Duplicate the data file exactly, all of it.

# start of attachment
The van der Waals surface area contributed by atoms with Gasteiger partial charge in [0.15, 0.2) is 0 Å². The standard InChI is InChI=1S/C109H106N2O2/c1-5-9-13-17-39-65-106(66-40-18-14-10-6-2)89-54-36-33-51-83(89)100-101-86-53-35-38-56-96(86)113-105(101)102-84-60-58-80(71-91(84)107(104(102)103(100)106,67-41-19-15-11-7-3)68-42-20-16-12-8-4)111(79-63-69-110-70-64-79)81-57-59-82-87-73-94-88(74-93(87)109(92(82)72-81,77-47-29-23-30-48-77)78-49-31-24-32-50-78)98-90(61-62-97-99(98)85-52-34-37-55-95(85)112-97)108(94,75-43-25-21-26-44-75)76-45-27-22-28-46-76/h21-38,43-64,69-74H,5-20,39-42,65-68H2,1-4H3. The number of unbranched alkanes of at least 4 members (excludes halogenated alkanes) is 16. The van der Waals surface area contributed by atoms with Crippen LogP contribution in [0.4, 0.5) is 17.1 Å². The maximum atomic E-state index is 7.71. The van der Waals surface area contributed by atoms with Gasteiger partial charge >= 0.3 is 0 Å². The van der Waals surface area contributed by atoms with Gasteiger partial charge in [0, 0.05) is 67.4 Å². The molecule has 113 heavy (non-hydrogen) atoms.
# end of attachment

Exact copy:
The van der Waals surface area contributed by atoms with Gasteiger partial charge in [0.15, 0.2) is 0 Å². The standard InChI is InChI=1S/C109H106N2O2/c1-5-9-13-17-39-65-106(66-40-18-14-10-6-2)89-54-36-33-51-83(89)100-101-86-53-35-38-56-96(86)113-105(101)102-84-60-58-80(71-91(84)107(104(102)103(100)106,67-41-19-15-11-7-3)68-42-20-16-12-8-4)111(79-63-69-110-70-64-79)81-57-59-82-87-73-94-88(74-93(87)109(92(82)72-81,77-47-29-23-30-48-77)78-49-31-24-32-50-78)98-90(61-62-97-99(98)85-52-34-37-55-95(85)112-97)108(94,75-43-25-21-26-44-75)76-45-27-22-28-46-76/h21-38,43-64,69-74H,5-20,39-42,65-68H2,1-4H3. The number of unbranched alkanes of at least 4 members (excludes halogenated alkanes) is 16. The van der Waals surface area contributed by atoms with Crippen LogP contribution in [0.4, 0.5) is 17.1 Å². The maximum atomic E-state index is 7.71. The van der Waals surface area contributed by atoms with Gasteiger partial charge >= 0.3 is 0 Å². The van der Waals surface area contributed by atoms with Gasteiger partial charge in [0, 0.05) is 67.4 Å². The molecule has 113 heavy (non-hydrogen) atoms.